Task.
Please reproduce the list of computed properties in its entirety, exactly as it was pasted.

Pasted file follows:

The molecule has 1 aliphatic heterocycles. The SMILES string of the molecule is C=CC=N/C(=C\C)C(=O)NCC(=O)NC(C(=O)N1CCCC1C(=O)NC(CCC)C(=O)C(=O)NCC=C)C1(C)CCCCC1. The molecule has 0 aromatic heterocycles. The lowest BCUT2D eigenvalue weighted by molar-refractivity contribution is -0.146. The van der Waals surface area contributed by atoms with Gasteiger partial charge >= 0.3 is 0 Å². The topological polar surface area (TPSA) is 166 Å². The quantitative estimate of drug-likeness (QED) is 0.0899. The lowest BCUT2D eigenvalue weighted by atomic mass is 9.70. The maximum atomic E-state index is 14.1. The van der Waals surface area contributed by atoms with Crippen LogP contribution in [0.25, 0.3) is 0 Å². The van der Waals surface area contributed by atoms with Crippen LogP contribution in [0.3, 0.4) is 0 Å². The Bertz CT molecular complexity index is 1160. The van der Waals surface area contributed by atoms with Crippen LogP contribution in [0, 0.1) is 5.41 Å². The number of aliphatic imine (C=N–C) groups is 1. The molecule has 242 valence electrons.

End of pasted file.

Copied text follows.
The molecule has 1 aliphatic heterocycles. The SMILES string of the molecule is C=CC=N/C(=C\C)C(=O)NCC(=O)NC(C(=O)N1CCCC1C(=O)NC(CCC)C(=O)C(=O)NCC=C)C1(C)CCCCC1. The molecule has 0 aromatic heterocycles. The lowest BCUT2D eigenvalue weighted by molar-refractivity contribution is -0.146. The van der Waals surface area contributed by atoms with Gasteiger partial charge >= 0.3 is 0 Å². The topological polar surface area (TPSA) is 166 Å². The quantitative estimate of drug-likeness (QED) is 0.0899. The lowest BCUT2D eigenvalue weighted by atomic mass is 9.70. The maximum atomic E-state index is 14.1. The van der Waals surface area contributed by atoms with Crippen LogP contribution in [0.25, 0.3) is 0 Å². The van der Waals surface area contributed by atoms with Crippen LogP contribution in [0.3, 0.4) is 0 Å². The Bertz CT molecular complexity index is 1160. The van der Waals surface area contributed by atoms with Crippen LogP contribution in [0, 0.1) is 5.41 Å². The number of aliphatic imine (C=N–C) groups is 1. The molecule has 242 valence electrons.